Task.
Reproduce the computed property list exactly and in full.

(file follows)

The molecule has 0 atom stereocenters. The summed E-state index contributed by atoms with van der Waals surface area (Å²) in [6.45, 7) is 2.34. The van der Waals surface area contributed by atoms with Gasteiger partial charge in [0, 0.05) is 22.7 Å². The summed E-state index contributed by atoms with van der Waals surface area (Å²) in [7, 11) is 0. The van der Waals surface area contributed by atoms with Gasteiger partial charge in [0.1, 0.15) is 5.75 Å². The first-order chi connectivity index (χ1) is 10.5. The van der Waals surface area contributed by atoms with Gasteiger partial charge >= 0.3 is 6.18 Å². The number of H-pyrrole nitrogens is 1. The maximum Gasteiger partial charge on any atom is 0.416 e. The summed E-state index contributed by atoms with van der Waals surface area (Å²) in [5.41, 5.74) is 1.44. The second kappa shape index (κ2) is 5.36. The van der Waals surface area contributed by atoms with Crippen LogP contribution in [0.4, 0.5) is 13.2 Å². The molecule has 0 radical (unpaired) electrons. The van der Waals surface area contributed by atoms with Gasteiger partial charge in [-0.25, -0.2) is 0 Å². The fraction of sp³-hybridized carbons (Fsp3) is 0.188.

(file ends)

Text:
The molecule has 0 atom stereocenters. The summed E-state index contributed by atoms with van der Waals surface area (Å²) in [6.45, 7) is 2.34. The van der Waals surface area contributed by atoms with Gasteiger partial charge in [0, 0.05) is 22.7 Å². The summed E-state index contributed by atoms with van der Waals surface area (Å²) in [7, 11) is 0. The van der Waals surface area contributed by atoms with Gasteiger partial charge in [0.1, 0.15) is 5.75 Å². The first-order chi connectivity index (χ1) is 10.5. The van der Waals surface area contributed by atoms with Gasteiger partial charge >= 0.3 is 6.18 Å². The number of H-pyrrole nitrogens is 1. The maximum Gasteiger partial charge on any atom is 0.416 e. The summed E-state index contributed by atoms with van der Waals surface area (Å²) in [5.41, 5.74) is 1.44. The second kappa shape index (κ2) is 5.36. The van der Waals surface area contributed by atoms with Crippen LogP contribution in [0.4, 0.5) is 13.2 Å². The molecule has 0 radical (unpaired) electrons. The van der Waals surface area contributed by atoms with Gasteiger partial charge in [-0.25, -0.2) is 0 Å². The fraction of sp³-hybridized carbons (Fsp3) is 0.188.